Ukraine said Sunday that Russia, whose troops have been slowly advancing towards the capital Kyiv, may aim to divide the country into versions of North and South Korea.
Kyrylo Budanov, Chief of the Defence Intelligence, said in a statement on social media that the strategy could result from President Vladimir Putin’s failure to “capture Kyiv and remove Ukraine’s government”.
“There are reasons to believe that he may try to impose a separation line between the occupied and unoccupied regions of our country. In fact, it will be an attempt to set up South and North Koreas in Ukraine,” Budanov said.
The two Koreas are still technically at war after a 1950-53 conflict ended with an armistice rather than a peace treaty, sealing the division of their peninsula with an impenetrable border.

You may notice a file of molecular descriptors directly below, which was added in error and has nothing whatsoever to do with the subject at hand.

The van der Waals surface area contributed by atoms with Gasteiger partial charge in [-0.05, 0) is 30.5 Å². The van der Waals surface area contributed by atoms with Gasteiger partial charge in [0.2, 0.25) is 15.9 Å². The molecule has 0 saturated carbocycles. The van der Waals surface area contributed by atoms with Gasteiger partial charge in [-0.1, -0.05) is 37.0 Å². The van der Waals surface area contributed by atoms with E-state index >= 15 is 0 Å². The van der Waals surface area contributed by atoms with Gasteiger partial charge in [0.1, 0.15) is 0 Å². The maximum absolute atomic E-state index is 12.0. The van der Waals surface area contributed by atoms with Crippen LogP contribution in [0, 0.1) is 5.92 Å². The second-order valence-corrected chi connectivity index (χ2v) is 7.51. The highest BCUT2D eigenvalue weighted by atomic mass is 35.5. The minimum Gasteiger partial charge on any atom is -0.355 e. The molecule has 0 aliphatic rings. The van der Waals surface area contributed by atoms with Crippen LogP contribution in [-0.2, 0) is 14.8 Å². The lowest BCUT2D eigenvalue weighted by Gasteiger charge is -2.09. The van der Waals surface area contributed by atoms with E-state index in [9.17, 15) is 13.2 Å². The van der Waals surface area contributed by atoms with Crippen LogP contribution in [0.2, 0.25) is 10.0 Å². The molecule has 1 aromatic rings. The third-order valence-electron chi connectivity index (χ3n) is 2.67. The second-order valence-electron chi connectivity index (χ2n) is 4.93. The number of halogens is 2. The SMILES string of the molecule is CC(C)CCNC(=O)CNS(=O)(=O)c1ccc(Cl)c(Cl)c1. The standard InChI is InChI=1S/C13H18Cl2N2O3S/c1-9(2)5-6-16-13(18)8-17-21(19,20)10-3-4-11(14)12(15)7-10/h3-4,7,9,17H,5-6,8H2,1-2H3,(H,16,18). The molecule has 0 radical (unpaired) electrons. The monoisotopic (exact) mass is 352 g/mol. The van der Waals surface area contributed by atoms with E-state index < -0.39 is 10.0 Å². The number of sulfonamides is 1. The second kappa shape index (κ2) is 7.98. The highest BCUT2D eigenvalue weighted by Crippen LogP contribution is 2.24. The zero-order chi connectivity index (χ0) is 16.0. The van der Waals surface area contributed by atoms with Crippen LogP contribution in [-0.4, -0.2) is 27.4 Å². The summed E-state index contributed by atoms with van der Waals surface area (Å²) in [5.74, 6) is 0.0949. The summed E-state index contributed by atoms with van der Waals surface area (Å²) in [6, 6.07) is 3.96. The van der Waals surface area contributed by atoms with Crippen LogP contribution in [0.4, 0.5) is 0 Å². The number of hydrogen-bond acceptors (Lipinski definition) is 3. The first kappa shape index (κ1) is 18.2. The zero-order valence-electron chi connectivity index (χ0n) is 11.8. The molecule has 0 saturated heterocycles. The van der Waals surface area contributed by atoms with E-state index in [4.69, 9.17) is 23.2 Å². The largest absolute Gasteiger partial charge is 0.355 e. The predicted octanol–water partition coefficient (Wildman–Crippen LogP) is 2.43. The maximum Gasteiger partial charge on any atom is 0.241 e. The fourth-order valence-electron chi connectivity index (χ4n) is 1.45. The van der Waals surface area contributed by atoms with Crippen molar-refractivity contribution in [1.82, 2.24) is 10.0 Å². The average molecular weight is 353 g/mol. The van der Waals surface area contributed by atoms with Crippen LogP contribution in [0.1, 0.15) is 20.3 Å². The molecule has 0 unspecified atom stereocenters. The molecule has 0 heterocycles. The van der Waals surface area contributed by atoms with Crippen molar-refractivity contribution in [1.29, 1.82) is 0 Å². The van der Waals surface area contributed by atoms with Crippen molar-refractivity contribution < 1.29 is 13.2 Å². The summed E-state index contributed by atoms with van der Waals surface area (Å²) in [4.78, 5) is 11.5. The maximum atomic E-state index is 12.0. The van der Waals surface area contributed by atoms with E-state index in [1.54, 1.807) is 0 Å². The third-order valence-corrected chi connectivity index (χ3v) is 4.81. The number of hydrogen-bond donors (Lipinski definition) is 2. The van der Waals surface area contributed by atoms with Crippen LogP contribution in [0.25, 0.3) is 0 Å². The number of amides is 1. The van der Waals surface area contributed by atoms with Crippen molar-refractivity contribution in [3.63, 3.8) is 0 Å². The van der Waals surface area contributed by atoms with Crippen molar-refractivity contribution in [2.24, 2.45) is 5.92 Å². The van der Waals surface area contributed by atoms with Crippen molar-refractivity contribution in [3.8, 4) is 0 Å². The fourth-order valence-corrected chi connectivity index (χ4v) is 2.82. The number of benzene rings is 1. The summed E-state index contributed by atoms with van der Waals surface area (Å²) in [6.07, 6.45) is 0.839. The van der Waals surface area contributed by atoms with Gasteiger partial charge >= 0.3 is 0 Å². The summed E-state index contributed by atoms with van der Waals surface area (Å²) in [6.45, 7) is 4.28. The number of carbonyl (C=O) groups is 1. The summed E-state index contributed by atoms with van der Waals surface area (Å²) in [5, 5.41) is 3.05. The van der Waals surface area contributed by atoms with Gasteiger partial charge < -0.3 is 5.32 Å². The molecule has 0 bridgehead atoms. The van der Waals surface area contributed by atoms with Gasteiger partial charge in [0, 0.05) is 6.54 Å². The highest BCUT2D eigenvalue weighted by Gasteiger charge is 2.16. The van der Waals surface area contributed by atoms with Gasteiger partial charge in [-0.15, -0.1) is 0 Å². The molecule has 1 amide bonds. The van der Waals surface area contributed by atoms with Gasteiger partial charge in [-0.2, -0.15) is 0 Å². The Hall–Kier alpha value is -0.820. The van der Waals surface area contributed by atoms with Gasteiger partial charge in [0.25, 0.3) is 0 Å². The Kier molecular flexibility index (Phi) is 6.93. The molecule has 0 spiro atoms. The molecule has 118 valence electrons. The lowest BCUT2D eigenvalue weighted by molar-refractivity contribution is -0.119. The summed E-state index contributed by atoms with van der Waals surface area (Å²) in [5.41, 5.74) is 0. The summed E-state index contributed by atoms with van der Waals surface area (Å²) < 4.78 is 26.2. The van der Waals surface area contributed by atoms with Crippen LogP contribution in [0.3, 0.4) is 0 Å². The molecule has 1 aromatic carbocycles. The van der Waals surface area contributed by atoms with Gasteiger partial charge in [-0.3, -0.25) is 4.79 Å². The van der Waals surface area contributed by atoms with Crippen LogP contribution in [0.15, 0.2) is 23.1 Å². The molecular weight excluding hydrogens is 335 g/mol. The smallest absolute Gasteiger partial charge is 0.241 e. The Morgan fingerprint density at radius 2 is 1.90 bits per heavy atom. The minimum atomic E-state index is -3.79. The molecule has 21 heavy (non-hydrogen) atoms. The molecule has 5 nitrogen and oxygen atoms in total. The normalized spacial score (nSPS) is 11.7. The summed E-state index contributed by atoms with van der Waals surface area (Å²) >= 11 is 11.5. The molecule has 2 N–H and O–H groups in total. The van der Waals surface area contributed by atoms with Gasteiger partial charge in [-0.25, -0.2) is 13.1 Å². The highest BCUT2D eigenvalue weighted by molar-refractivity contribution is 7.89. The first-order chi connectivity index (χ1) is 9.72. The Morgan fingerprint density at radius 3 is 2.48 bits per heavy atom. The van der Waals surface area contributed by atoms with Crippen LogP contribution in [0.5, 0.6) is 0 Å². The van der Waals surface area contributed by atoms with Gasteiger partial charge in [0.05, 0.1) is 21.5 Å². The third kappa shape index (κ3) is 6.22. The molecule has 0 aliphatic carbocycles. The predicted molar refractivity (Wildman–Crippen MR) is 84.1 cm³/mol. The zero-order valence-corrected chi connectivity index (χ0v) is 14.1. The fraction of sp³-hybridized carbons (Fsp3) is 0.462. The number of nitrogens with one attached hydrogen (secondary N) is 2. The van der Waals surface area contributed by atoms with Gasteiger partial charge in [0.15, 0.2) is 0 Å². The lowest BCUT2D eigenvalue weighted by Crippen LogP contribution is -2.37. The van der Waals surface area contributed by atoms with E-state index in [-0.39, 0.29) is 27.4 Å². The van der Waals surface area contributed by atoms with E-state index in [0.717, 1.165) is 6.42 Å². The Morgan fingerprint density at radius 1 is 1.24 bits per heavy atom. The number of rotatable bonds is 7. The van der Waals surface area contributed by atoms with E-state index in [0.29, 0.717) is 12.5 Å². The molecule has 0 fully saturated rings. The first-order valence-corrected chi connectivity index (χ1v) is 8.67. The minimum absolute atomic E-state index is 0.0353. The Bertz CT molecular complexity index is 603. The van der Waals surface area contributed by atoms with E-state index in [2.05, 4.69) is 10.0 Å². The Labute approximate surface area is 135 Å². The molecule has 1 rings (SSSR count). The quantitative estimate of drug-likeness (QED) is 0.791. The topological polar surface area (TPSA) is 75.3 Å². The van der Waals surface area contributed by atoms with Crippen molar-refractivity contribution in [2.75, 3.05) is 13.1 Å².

Their border is a four-kilometre-wide (2.4-mile) by 248 kilometre-long area known as the Demilitarised Zone (DMZ).
Russia signaled earlier this week it may dial back its war aims to focus on eastern Ukraine after failing to break the nation’s resistance in a month of fighting and attacks on civilians.
“The invaders will try to set up some quasi-state as an alternative to independent Ukraine,” Budanov said.
“We can see attempts to set up ‘parallel’ local governments in occupied areas and to force people to give up the Ukrainian currency,” he added.
Budanov said Russia may try to use the status of occupied territory as a bargaining chip at negotiations.
Moscow’s month-long assault on its pro-democracy neighbour has largely stalled with no major recent advances and Ukrainian forces even able to counterattack in places.